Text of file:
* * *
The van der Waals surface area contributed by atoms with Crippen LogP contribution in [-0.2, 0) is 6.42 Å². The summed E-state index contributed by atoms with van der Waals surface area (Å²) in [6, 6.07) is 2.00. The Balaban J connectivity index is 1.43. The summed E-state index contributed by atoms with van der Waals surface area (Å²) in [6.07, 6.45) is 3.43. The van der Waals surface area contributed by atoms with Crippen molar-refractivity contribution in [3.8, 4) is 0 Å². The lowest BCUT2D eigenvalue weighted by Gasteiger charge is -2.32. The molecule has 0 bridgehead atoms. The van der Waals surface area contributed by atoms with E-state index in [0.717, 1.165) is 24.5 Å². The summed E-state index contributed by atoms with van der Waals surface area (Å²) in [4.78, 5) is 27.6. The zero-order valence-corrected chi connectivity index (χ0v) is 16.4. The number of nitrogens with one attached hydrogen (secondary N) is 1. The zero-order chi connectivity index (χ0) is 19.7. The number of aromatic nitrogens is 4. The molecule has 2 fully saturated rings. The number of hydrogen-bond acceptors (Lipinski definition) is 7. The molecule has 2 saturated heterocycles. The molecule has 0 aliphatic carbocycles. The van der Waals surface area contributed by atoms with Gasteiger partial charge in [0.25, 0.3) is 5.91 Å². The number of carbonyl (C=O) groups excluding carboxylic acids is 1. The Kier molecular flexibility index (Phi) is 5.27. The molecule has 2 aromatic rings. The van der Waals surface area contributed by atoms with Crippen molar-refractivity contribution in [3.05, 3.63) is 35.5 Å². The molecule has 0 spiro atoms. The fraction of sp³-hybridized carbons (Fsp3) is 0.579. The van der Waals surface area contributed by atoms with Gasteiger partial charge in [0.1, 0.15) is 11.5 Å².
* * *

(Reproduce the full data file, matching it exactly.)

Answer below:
The van der Waals surface area contributed by atoms with Crippen LogP contribution in [-0.2, 0) is 6.42 Å². The summed E-state index contributed by atoms with van der Waals surface area (Å²) in [6, 6.07) is 2.00. The Balaban J connectivity index is 1.43. The summed E-state index contributed by atoms with van der Waals surface area (Å²) in [6.07, 6.45) is 3.43. The van der Waals surface area contributed by atoms with Crippen molar-refractivity contribution in [3.8, 4) is 0 Å². The lowest BCUT2D eigenvalue weighted by Gasteiger charge is -2.32. The molecule has 0 bridgehead atoms. The van der Waals surface area contributed by atoms with E-state index in [0.717, 1.165) is 24.5 Å². The summed E-state index contributed by atoms with van der Waals surface area (Å²) in [4.78, 5) is 27.6. The zero-order valence-corrected chi connectivity index (χ0v) is 16.4. The number of nitrogens with one attached hydrogen (secondary N) is 1. The zero-order chi connectivity index (χ0) is 19.7. The number of aromatic nitrogens is 4. The molecule has 2 fully saturated rings. The number of hydrogen-bond acceptors (Lipinski definition) is 7. The molecule has 2 saturated heterocycles. The molecule has 0 aliphatic carbocycles. The van der Waals surface area contributed by atoms with Gasteiger partial charge in [0.25, 0.3) is 5.91 Å². The number of carbonyl (C=O) groups excluding carboxylic acids is 1. The Kier molecular flexibility index (Phi) is 5.27. The molecule has 2 aromatic rings. The van der Waals surface area contributed by atoms with Crippen molar-refractivity contribution in [3.05, 3.63) is 35.5 Å². The molecule has 0 spiro atoms. The fraction of sp³-hybridized carbons (Fsp3) is 0.579. The van der Waals surface area contributed by atoms with Gasteiger partial charge in [0.1, 0.15) is 11.5 Å².